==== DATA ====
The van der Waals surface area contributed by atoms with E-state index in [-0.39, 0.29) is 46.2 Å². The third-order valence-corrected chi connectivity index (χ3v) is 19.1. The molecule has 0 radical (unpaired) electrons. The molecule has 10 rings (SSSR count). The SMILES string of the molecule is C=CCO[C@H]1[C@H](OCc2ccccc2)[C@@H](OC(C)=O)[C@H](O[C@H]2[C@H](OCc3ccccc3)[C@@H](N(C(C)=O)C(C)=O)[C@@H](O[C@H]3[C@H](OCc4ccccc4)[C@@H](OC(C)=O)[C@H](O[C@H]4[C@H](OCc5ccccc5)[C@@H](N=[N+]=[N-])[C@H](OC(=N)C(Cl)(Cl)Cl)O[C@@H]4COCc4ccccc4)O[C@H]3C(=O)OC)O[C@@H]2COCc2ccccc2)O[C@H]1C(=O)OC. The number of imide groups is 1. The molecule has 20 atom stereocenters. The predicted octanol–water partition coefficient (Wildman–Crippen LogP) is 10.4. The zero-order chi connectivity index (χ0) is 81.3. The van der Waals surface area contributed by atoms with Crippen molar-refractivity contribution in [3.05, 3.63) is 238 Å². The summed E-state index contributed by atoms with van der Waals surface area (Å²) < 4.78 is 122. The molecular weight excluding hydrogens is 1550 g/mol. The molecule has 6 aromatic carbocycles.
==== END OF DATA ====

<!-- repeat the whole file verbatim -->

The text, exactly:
The van der Waals surface area contributed by atoms with E-state index in [-0.39, 0.29) is 46.2 Å². The third-order valence-corrected chi connectivity index (χ3v) is 19.1. The molecule has 0 radical (unpaired) electrons. The molecule has 10 rings (SSSR count). The SMILES string of the molecule is C=CCO[C@H]1[C@H](OCc2ccccc2)[C@@H](OC(C)=O)[C@H](O[C@H]2[C@H](OCc3ccccc3)[C@@H](N(C(C)=O)C(C)=O)[C@@H](O[C@H]3[C@H](OCc4ccccc4)[C@@H](OC(C)=O)[C@H](O[C@H]4[C@H](OCc5ccccc5)[C@@H](N=[N+]=[N-])[C@H](OC(=N)C(Cl)(Cl)Cl)O[C@@H]4COCc4ccccc4)O[C@H]3C(=O)OC)O[C@@H]2COCc2ccccc2)O[C@H]1C(=O)OC. The number of imide groups is 1. The molecule has 20 atom stereocenters. The predicted octanol–water partition coefficient (Wildman–Crippen LogP) is 10.4. The zero-order chi connectivity index (χ0) is 81.3. The van der Waals surface area contributed by atoms with Crippen molar-refractivity contribution in [3.05, 3.63) is 238 Å². The summed E-state index contributed by atoms with van der Waals surface area (Å²) < 4.78 is 122. The molecular weight excluding hydrogens is 1550 g/mol. The molecule has 6 aromatic carbocycles.